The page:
This property is a former Victorian purpose-built artist’s studio brimming with north and south-facing light. The façade is filled with an over-scaled two storey window the generosity of which Caroline Holdaway matched by the addition of a double-height oak framed bay window at the back. This gave Caroline Holdaway the additional space she was looking for and the glorious play of light.
The roof came off so Caroline Holdaway could remove dividing walls and put in a new staircase, two bathrooms and a delightful generous landing that had the ability to be used as a workspace should that be required in the future. The galleried double-height sitting room is a rare and coveted luxury in the heart of London two minutes walk from the tube, an urban paradise in the centre of leafy London.
Caroline Holdaway Design – Mullions
This property has reached something close to iconic status since it was featured in House and Garden some 5 years ago. The acclaim it has received has been nothing short of legendary. It is a quintessential Cotswold cottage set in an unspoilt rural hamlet. Part of the property dates back to 1710, the rest is a modern addition built sometime in the 1970s.
The challenge was to marry the two parts together bringing a sense of harmony and history back to the property. Found materials were used for flooring, shelving and reclaimed local stone was used for cills to do this. The bedroom ceiling in the original part of the property was of modern construction and punishingly low. After a tussle with the local authorities removal was agreed, the apex was clad in old match boarding purchased from the demolition of a local village hall and some dignity was returned to the original building.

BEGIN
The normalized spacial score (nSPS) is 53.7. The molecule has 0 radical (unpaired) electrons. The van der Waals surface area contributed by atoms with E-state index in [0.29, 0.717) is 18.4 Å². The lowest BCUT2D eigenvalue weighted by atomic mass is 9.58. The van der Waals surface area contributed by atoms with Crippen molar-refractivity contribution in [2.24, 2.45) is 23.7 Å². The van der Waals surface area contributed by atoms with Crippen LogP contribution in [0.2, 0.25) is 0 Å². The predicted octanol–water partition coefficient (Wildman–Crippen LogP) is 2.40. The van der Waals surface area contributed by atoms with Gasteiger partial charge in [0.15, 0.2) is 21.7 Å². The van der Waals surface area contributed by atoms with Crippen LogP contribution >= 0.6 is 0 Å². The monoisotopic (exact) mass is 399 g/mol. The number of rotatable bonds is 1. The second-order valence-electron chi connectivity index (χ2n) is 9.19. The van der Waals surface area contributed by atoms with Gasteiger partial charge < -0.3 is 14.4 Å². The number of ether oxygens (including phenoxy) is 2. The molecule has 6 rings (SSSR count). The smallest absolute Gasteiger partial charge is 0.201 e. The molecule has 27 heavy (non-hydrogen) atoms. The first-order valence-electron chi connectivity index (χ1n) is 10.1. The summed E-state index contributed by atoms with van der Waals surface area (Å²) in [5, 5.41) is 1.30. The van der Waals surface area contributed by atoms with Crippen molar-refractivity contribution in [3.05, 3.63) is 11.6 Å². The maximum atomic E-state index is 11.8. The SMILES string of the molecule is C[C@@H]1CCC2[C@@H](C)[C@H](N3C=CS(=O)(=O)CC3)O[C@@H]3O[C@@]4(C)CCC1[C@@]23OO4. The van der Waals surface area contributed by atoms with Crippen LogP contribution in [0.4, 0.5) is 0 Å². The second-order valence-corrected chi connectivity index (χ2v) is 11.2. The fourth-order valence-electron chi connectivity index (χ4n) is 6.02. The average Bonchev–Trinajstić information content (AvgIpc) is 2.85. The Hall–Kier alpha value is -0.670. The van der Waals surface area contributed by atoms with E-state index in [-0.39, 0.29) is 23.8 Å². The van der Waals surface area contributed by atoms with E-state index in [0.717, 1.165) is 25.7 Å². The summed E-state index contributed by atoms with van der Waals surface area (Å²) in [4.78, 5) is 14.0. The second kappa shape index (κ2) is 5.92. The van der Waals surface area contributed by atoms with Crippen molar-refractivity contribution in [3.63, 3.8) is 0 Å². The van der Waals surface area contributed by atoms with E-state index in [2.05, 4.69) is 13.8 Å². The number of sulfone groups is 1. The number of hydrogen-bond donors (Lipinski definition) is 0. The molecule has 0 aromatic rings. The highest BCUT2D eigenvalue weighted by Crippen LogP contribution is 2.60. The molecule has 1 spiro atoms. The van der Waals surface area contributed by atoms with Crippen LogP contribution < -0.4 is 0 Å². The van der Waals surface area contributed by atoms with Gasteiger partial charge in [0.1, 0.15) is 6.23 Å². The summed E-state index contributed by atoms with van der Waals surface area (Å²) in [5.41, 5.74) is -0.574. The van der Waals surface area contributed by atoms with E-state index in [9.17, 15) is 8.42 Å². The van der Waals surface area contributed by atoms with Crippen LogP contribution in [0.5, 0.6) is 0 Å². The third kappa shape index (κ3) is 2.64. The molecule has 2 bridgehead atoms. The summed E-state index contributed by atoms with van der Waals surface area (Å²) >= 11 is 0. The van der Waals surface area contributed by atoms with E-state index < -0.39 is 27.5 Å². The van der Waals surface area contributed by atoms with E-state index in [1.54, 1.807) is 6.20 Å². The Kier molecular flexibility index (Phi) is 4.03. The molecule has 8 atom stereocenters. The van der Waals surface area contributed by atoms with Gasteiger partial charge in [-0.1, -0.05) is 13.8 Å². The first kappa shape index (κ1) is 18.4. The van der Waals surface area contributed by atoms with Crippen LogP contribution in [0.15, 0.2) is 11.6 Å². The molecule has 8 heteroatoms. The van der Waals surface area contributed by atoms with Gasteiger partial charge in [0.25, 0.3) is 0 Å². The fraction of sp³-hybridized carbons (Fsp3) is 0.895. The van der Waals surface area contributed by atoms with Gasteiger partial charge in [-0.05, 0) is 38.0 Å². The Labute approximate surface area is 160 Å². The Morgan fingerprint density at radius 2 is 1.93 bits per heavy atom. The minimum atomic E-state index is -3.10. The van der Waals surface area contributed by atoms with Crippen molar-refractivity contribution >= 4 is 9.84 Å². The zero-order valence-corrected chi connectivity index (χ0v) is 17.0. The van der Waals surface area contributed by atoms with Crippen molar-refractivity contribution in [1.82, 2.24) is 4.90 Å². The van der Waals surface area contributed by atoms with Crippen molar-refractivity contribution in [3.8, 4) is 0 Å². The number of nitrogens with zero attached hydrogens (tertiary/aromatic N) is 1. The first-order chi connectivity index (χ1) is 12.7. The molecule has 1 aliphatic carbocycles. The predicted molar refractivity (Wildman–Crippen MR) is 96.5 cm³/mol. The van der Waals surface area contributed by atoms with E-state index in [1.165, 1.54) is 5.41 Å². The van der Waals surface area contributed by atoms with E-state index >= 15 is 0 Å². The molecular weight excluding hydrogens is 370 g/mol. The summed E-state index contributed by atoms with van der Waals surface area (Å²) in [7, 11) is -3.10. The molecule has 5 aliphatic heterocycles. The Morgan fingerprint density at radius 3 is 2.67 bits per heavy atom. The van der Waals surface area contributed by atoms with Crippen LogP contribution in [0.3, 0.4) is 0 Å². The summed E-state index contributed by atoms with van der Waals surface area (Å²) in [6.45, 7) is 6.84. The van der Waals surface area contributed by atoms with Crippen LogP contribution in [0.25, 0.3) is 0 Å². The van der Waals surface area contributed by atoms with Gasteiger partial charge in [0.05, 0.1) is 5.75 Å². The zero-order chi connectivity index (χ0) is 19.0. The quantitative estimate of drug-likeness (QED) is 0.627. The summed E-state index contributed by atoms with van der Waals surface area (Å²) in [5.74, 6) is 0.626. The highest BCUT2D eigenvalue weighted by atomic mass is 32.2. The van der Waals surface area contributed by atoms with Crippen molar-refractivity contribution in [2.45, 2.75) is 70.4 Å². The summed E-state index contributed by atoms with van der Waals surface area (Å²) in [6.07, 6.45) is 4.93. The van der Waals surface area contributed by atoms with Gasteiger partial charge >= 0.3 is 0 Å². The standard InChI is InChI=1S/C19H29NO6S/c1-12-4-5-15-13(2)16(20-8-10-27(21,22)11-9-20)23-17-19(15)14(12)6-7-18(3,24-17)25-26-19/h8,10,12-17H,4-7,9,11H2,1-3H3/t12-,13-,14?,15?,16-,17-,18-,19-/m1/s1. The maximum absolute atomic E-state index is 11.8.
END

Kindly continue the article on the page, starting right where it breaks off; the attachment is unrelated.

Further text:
The tradition of Scandinavian rural design is admired for its modesty, clarity and beauty. A thread of that runs through this Cotswold Cottage.
Located in Italy, Lake Como is known for its dramatic scenery and lovely water lilies. COMO Armchair is a tribute to this natural beauty. This velvet lounge chair is fully upholstered in cotton velvet, making it an excellent chair design to relax after a long day. Featuring a structure in matte black lacquered brass and shades in matte brass, this chandelier is perfect for creating a grand reveal over a fierce living room sofa.
Caroline Holdaway Design – Eckensfield
This property, originally two keepers cottages in West Sussex, is a cherished second home for Caroline Holdaway clients who wanted to enlarge to create space for entertaining, provision for guests and ancillary accommodation. Two extensions were added and a glass link to capitalise on the views of the glorious Sussex Downs.
Reclaimed oak and elm timber was sourced and laid for flooring and reclaimed York stone slabs were selected for interface areas with the outside. The newly constructed rooms were all given character by the use of reclaimed timber wall muntin. Oak beams were found and mechanically hollowed out to conceal the necessary modern steel supports marrying new construction with the original part of the building. Lime plaster was used to soften edges and harmony of new and old sit peacefully together.
To see more about the harmonious interiors from Caroline Holdaway Design, visit their website!